We know that what Charlene Li and Josh Bernoff wrote in Groundswell a couple of years ago is true: people do use technology to tap into each other and get things done. The addition of this new overlapping group confirms something to me that I've suspected for a while - conversation is a technology, a framework to create the conditions for something to happen.
More than any other grouping or label in Forrester Social Technographics Ladder, it signals availability and intention to connect.
Are conversationalists connectors?
Let's take a look.
The prevailing demographic is female, at 56%, they're well off financially, slightly above average, in fact, and they're more likely than others to have college degrees. According to Forrester, conversationalists are by and large younger that the average online adult.*
I'm not looking to prove or disprove at this point, but to raise the question. You won't know the answer, until you cross reference this information with your experience, participation, and data from other sources, including personas.
This is important because as you explore the definitions provided with the ladder, you may want to think about it as you profile and segment your customer base. If necessary, you might find it more useful to start a new list or lists that aggregate and tags this information.
Behavior to outcome
There's a nice discussion over at Social Media Explorer about definitions and terminology. Jason beat me to the punch on getting the word out on the update. Which is great, because now we (you do, too) have more insights into what the categories may mean and why they were grouped that way.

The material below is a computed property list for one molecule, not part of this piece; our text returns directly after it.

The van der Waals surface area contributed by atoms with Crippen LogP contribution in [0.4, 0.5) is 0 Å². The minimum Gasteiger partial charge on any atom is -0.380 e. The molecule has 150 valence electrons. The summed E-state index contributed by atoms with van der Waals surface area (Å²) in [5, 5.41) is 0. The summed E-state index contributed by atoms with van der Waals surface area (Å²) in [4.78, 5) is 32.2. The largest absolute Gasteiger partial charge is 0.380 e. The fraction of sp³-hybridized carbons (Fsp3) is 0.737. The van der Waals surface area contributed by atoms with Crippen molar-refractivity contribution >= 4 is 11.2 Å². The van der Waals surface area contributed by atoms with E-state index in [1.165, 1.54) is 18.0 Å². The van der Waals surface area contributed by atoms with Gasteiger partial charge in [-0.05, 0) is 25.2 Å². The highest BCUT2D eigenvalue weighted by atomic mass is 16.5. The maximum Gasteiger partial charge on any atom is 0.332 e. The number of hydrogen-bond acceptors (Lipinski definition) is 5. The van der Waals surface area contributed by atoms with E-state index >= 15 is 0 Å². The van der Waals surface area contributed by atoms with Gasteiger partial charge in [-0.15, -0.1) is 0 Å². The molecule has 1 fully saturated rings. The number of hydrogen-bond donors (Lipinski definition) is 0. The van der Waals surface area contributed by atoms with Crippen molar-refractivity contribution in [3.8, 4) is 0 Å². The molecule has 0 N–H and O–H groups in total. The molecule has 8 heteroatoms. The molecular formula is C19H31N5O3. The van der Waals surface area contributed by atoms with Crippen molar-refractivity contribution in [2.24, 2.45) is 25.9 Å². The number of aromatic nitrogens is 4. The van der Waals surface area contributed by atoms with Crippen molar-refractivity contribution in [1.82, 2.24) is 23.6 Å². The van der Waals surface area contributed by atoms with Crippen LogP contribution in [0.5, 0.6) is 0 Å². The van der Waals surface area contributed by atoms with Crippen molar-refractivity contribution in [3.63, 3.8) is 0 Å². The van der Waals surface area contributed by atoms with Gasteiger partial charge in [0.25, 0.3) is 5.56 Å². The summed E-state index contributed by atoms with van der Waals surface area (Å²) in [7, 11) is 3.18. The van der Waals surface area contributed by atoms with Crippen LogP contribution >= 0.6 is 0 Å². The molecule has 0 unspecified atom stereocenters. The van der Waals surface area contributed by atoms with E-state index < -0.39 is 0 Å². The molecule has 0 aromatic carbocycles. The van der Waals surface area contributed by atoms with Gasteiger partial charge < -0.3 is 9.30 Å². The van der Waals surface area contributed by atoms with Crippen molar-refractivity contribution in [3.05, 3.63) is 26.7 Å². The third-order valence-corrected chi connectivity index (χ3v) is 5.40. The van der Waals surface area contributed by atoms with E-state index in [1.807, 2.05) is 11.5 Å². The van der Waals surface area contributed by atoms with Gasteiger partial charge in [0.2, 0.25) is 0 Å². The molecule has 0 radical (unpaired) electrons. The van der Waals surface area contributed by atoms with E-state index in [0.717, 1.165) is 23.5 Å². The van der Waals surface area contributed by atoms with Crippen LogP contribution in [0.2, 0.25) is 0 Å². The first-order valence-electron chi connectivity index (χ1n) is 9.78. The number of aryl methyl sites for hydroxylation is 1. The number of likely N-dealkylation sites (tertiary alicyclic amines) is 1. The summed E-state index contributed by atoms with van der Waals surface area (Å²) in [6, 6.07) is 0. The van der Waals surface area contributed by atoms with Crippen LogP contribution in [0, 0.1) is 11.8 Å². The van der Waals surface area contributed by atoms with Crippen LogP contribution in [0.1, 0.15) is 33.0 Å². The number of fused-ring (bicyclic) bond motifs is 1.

I don't have a view as to what's behind the report, or the conversations Bernoff and his team had to cull the information and data that back it up. However, I'd like to encourage you to think with me about a likely process you might take to associate behavior with outcome as you segment your customer base while relying on the information in the report.
When it comes to online behavior for the category, keeping in mind they overlap:
- 17% Inactives -- are who you reach by word of mouth from the actives. So it's not like you don't need to worry about them. You need to think about what kind of online marketing transfers over to them and influences their behavior. This is the kind of thinking that affects decision on phone support and event, for example. Print media is going, what else have you got? Does email work in this category?
- 70% Spectators -- they may love learning and being in the know as they read blogs, listen to podcasts, watch videos created by others, read online forums, tweets, and customer reviews. They ride other people's waves and I bet they get to the point where they are collectors and may become critics, if their buttons get pushed. Customer service can be such a button. It may take that kind of circumstance, but watch out, a spectator knows a lot and has a broad reach. They're most likely to be watching what others do, and follow
- 59% Joiners -- visit social networking sites and maintain a profile. How often are they online, though? Do they disseminate identities in lots of places and stick to none? Do you join many activities? I bet you do and carry through only a few select. What I'd think about here is what is most likely to engage this group and where? Do joiners follow people or causes?